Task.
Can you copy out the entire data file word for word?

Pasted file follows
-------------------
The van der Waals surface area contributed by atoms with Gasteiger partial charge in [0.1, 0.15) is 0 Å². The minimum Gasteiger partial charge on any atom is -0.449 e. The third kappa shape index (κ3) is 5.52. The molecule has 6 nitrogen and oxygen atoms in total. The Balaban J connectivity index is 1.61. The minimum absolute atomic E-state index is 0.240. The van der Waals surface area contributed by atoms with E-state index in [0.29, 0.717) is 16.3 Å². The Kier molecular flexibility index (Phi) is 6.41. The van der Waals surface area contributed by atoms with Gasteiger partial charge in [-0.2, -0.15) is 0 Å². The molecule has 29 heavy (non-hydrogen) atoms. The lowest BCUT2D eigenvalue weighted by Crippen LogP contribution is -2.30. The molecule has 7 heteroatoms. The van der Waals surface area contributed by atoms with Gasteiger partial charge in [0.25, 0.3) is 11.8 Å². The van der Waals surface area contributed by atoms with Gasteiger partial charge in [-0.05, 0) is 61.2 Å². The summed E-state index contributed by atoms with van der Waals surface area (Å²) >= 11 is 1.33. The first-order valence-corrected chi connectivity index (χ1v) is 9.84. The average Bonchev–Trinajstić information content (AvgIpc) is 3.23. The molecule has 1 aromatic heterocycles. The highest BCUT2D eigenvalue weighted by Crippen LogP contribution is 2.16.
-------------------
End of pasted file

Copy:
The van der Waals surface area contributed by atoms with Gasteiger partial charge in [0.1, 0.15) is 0 Å². The minimum Gasteiger partial charge on any atom is -0.449 e. The third kappa shape index (κ3) is 5.52. The molecule has 6 nitrogen and oxygen atoms in total. The Balaban J connectivity index is 1.61. The minimum absolute atomic E-state index is 0.240. The van der Waals surface area contributed by atoms with E-state index in [0.29, 0.717) is 16.3 Å². The Kier molecular flexibility index (Phi) is 6.41. The van der Waals surface area contributed by atoms with Gasteiger partial charge in [-0.2, -0.15) is 0 Å². The molecule has 29 heavy (non-hydrogen) atoms. The lowest BCUT2D eigenvalue weighted by Crippen LogP contribution is -2.30. The molecule has 7 heteroatoms. The van der Waals surface area contributed by atoms with Gasteiger partial charge in [0.25, 0.3) is 11.8 Å². The van der Waals surface area contributed by atoms with Gasteiger partial charge in [-0.05, 0) is 61.2 Å². The summed E-state index contributed by atoms with van der Waals surface area (Å²) >= 11 is 1.33. The first-order valence-corrected chi connectivity index (χ1v) is 9.84. The average Bonchev–Trinajstić information content (AvgIpc) is 3.23. The molecule has 1 aromatic heterocycles. The highest BCUT2D eigenvalue weighted by Crippen LogP contribution is 2.16.